A Conversation With Playwright David Ives, the Mind Behind All in the Timing

By Harry Haun
20 Jan 2013

Director John Rando
Photo by Joseph Marzullo/WENN

How did you find the direction you wanted to go? Because it is such a sharp right turn. You could have gone anywhere.
Well, luckily — or, unluckily, for me — I have never really wanted to do the same thing twice. Having done a whole bunch of one-act plays — I think I did several dozen of them, all in all, over the course of about ten years — every time I would sit down to write something and it was like something I had written before, I would put it aside. That, in itself, made me go off in different directions.

I also, at the same time, was starting to adapt for Encores! It was an education in theatre. It bent my mind in a totally different way.

As I got older, my attention was taken by, let's say, subjects that were less apt to look "clever" — like the excommunication of Spinoza [New Jerusalem] or, I don't know, pornographic sadomasochistic Austrian novels from 1870 [Venus in Fur]. You know, you get pushed off in various directions by things.

Were you pushed or pulled?
Well, that I can't say. It's always a mixture of various things that take you in directions, but I tend to write whatever is bothering me in some way at a particular time, and I often don't know what that thing is until the play is written and up and gone.

Did you ever see "Groundhog Day," the Bill Murray comedy where he's a TV weatherman caught in a time loop and keeps repeating the same day again and again?
Sure. It came out after Sure Thing.


All in the Timing's Jenn Harris
photo by Joseph Marzullo/WENN

Right. Sondheim once said he wanted to do a musical of that, and I asked him about it. I said, "Were you kidding?" And he said no, but he had decided not to. But it reminded me so much of Sure Thing — the business of starting over again. Recently he said he wanted to collaborate with you because of an idea he got watching one of your plays. Did he elaborate on what that was?
Not really. I think it was actually a bunch of those early plays that made him feel he and I thought in similar ways and had similar tastes and ideas. I think it was a combination of Sure Thing and Philip Glass Buys a Loaf of Bread and The Universal Language — all these things that were sorta touching on areas that he was interested in at the same time. I think it was more of a feeling of kinship than any particular play.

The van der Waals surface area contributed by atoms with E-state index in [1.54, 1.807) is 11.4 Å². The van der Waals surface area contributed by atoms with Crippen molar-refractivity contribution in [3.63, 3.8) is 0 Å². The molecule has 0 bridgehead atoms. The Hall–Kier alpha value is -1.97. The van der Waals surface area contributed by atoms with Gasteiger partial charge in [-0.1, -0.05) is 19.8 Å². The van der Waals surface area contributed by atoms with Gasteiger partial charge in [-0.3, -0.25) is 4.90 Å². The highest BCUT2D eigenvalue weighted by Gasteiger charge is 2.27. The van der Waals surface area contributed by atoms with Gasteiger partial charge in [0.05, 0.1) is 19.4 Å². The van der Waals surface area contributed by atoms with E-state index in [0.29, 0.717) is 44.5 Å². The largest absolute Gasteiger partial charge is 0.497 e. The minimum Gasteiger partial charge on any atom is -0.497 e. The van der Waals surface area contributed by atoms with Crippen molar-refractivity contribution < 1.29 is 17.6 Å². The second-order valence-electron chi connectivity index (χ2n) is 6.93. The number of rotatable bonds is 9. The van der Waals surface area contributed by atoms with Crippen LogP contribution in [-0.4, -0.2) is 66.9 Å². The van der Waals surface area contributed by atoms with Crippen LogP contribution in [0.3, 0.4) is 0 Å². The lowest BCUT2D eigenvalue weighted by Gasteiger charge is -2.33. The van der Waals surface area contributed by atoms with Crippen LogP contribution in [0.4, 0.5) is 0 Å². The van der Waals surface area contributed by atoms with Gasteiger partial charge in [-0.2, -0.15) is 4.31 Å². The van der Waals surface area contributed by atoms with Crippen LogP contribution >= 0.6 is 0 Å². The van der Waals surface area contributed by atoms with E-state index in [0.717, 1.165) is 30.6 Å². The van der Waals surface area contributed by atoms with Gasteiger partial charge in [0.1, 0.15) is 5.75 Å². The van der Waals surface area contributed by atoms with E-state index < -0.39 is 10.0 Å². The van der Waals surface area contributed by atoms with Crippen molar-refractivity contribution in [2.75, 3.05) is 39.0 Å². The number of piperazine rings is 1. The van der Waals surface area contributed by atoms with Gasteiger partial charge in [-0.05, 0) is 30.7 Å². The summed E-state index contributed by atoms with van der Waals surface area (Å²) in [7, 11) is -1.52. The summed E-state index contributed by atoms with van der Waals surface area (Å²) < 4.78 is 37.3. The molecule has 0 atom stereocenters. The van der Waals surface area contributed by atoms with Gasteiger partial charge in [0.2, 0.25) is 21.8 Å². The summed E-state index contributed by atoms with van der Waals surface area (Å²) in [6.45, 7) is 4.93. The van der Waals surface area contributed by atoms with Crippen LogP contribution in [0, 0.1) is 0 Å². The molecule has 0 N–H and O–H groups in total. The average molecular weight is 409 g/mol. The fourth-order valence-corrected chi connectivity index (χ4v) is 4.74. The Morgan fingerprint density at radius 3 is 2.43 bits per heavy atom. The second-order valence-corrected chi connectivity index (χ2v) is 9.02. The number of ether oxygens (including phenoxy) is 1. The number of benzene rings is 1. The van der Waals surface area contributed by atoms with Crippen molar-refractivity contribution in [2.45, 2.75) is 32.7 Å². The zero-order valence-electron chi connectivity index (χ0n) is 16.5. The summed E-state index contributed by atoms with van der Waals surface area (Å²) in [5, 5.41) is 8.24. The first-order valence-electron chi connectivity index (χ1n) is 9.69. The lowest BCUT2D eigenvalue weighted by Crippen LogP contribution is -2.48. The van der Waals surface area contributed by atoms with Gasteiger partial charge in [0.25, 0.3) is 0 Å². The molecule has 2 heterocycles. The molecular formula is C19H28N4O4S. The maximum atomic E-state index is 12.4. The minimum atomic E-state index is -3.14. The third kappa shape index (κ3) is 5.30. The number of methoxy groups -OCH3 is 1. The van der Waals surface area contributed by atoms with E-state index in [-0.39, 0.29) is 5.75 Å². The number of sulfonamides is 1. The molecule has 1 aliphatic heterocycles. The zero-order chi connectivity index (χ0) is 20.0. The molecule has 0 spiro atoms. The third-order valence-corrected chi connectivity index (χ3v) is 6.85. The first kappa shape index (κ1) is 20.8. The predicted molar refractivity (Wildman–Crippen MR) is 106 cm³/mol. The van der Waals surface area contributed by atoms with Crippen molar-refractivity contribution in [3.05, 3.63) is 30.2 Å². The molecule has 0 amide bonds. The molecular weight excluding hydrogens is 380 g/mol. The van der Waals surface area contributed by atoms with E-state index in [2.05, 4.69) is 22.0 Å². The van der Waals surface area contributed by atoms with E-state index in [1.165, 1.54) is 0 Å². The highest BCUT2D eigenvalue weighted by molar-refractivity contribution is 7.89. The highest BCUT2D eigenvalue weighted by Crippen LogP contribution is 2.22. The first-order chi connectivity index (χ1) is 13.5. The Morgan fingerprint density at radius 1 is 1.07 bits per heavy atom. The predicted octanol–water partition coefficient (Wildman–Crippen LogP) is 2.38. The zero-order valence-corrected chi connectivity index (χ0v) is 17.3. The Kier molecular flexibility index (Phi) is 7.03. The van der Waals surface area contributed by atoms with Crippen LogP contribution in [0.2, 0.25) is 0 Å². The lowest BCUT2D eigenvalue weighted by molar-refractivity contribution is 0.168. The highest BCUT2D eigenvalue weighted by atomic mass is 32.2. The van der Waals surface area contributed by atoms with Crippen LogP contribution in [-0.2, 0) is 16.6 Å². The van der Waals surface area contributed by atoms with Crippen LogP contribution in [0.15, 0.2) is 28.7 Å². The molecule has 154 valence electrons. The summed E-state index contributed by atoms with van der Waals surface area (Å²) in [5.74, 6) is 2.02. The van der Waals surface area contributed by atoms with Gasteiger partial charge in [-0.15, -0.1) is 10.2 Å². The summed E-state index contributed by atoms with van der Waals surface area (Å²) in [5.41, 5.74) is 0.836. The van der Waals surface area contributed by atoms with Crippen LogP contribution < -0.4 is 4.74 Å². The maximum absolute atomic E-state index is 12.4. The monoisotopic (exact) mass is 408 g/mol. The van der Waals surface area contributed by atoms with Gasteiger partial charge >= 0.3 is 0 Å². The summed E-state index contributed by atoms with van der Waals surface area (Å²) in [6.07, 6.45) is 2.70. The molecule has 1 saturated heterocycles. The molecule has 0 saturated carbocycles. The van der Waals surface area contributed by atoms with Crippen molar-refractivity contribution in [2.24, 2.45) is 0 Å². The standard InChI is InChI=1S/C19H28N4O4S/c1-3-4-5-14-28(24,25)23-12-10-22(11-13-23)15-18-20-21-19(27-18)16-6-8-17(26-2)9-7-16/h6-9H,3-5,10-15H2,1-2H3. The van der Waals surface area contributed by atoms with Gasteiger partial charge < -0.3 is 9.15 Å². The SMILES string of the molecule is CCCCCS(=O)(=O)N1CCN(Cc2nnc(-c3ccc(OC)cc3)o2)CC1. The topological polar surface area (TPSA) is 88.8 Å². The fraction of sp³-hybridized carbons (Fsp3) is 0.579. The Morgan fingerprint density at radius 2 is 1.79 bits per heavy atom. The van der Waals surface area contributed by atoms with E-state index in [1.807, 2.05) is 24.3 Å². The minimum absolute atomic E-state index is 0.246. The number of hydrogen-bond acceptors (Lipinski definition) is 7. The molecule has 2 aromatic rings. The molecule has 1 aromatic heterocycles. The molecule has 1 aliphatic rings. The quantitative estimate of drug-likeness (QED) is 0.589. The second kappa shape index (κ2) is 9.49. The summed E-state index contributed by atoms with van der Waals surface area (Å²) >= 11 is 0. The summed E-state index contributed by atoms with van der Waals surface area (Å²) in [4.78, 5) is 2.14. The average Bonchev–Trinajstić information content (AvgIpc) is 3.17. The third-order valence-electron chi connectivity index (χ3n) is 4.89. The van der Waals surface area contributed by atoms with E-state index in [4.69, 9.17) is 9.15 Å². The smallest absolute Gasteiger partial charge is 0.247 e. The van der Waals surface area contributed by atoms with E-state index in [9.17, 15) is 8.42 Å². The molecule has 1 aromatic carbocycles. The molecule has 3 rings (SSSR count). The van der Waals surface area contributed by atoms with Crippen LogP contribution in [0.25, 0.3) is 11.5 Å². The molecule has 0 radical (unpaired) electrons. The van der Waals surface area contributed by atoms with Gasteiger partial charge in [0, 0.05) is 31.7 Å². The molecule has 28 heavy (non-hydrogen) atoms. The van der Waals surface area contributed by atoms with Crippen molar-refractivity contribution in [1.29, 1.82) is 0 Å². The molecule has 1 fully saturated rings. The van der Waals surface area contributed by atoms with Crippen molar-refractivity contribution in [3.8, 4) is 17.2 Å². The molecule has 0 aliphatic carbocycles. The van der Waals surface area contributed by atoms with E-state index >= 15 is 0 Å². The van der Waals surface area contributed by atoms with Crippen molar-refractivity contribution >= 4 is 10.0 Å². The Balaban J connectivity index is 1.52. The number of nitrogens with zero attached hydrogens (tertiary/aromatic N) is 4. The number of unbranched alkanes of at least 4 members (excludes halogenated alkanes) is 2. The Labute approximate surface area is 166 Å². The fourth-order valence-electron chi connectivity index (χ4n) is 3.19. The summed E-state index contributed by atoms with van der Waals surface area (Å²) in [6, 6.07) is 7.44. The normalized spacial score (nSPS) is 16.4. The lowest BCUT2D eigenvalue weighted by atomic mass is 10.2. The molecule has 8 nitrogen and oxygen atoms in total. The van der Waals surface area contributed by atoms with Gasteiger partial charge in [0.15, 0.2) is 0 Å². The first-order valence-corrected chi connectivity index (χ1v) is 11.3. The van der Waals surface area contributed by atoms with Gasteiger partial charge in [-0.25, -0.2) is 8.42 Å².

How did the two of you actually start collaborating?
He called me up one day and asked me if I wanted to come over for a drink and said he had something he wanted to talk about that was not important. I said, "Sure," so I went over to his house. We talked for an hour, and I finally said, "Well, Steve, what did you actually want to talk about? You said it wasn't important.'' He said, "Did I say it wasn't important?" I said, "Yes, you did," and he said, "Well, it actually is sort of important. I have an idea for a musical, and I wondered if you would like to work on it." I said, "Sure. What's the idea?" He told me the idea and then took out a manila envelope full of years of his notes on this idea. He said, "Why don't you read these notes? Take them home, and let's meet again if you're interested."

When was this?
I would say he called me up about a year and a half ago. We spent a good year just working out the book and the songs and the structure. You really have to storyboard a musical before you get to work on it, or you're going to waste your time. Once we had the structure and knew what the songs were, he started writing music.

I've read that he's done 20 or 30 minutes of music — and now he's on his second song? Is he writing out of sequence?
No, he's working in sequence. He said the other day he's going to play me the second number sometime soon.

And you've turned in the book?
Yeah, I would say last summer.